Department of Writing and Rhetoric

O'Dowd Hall, Room 378
586 Pioneer Drive
Rochester, MI 48309-4482
(location map)
(248) 370-2746
fax: (248) 370-2748

featured_classes

Featured Classes

Fall 2021

WRT 2060: Introduction to Writing Studies

What does it mean to study and practice writing? What goals can be accomplished through writing in private, public, professional and academic contexts? What assumptions inform these writing goals? What are some affordances and limitations of writing in digital environments? These are some questions that WRT 2060 will explore. In this online course, you will join the conversation about the academic discipline of writing studies. You will read and discuss historical and contemporary theories and issues in writing studies and conduct primary research that contributes to how writing studies scholars understand and practice writing.

Please contact Dr. Felicita Arzu Carmichael, carmichael@oakland.edu, for more information about this course. 

Course format: fully online (with synchronous online meetings Thursdays 10:00-11:47 AM)

WRT 3010: Issues in Writing and Rhetoric

While many people assume that writing is simply a means of communication, this course will take a closer look at the act and art of writing itself. Together, we will discuss theories on how writing is taught and learned, how sociopolitical issues affect writing, and much more.

Please contact Dr. Roger Chao (rogerchao@oakland.edu) for more information about this course. 

Course format: hybrid (with in-person meetings Mondays 10:40-11:47 AM)

WRT 3020: History of Rhetoric

What is rhetoric? What does it do? How and why should it be taught (or not)? In Fall 2021, we will explore these questions in WRT 3020: History of Rhetoric. This writing intensive course will introduce you to influential people who studied and taught rhetoric across several historical periods and cultures, from ancient Greece to contemporary America. We will trace how rhetoric has adapted to – and contributed to – major changes in society, as well as how professional and digital writing today is influenced by rhetorical practices and concepts from the past.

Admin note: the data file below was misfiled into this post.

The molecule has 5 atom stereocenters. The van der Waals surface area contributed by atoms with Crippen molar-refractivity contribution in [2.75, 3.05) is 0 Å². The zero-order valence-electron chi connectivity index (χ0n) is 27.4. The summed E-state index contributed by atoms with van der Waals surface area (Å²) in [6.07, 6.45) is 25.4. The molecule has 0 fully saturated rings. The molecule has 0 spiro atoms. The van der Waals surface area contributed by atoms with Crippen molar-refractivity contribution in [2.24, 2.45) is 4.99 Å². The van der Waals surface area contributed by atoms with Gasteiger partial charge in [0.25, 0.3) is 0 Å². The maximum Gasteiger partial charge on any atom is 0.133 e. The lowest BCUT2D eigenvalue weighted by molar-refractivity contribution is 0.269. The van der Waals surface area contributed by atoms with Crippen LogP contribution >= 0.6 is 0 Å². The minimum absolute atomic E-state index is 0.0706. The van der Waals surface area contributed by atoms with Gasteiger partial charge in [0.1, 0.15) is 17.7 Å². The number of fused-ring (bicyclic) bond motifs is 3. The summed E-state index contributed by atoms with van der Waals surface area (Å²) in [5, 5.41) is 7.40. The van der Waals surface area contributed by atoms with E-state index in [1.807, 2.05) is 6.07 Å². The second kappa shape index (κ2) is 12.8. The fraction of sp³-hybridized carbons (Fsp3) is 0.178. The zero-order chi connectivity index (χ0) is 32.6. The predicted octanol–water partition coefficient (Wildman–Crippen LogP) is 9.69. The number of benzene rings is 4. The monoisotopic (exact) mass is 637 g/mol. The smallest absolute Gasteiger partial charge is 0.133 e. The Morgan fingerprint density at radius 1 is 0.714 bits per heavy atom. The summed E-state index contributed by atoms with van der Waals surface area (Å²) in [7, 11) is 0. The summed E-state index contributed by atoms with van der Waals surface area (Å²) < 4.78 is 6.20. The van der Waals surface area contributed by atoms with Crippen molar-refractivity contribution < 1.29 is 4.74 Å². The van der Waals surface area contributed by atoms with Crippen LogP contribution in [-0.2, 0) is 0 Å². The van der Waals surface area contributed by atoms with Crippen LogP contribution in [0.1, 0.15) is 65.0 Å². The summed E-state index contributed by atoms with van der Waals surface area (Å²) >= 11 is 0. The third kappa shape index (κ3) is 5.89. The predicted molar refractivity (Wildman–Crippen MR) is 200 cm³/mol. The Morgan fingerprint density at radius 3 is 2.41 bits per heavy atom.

This fully online class has been designed to be collaborative and interactive. Every Thursday from 3:00-4:47 p.m., we will meet in Zoom so that we can work through the readings together, workshop drafts of your papers, and share individual and group multimodal projects to explore how rhetoric functions in areas of particular interest to the members of the class.

Please contact Dr. Elizabeth Allan (allan@oakland.edu) for more information about this course. 

Course format: fully online (with synchronous online meetings Thursdays 3:00-4:47 PM)

WRT 3071: Podcasting

In this course, we will examine and explore podcasting as a form of writing, tuning our ears and bodies to the voices and sounds around us. Sound is one mode of expression that today’s writers have at their disposal, and digital tools are making it easier to write with sound. Podcast listenership is also on the rise, and composing with sound is a growing sub-field of Rhetoric and Writing studies. Students in this course will listen and respond to popular podcasts, read about and practice professional audio storytelling techniques (for example, interviewing, sound editing, and music design), and compose oral histories and a three-episode podcast series in teams.


Please contact Dr. Crystal VanKooten (vankooten@oakland.edu) for more information about this course. 

Course format: hybrid (with in-person meetings Mondays 12:00-1:07 PM)

WRT 3083: Editing

Do you aspire to be an editor or a better writer? If you do, then register for WRT 3082: Editing this fall! Using a rhetorical approach to editing, this class teaches the fundamentals of technical editing, from proofreading for errors at the surface to ensuring that the document contains appropriate content, organization, and visuals for its audiences. You will perform comprehensive editing, copyediting, and proofreading on a variety of technical documents such as job application materials, medical information sheets, and government websites. This class will help students in all majors to become better writers and editors, as you will gain practical knowledge and experience with style guides, editorial terminology, and electronic editing using word-processing software.


Please contact Dr. Felicia Chong (fchong@oakland.edu) for more information about this course. 

Course format: fully online (with synchronous online meetings Tuesdays 10:00-11:47 AM)

WRT 3086 and 4086: Workshop in Creative Non-Fiction / Advanced Creative Non-Fiction

WRT 3086: This writing workshop emphasizes stories of real life, balancing artistry and accuracy. Students will read and compose personal essays, autobiographies, and travel writing.

Please contact Dr. Marshall Kitchens (kitchens@oakland.edu) or Dr. Lori Ostergaard (ostergaard@oakland.edu) for more information about WRT 3086. Course format: fully online (asynchronous with no online meetings required).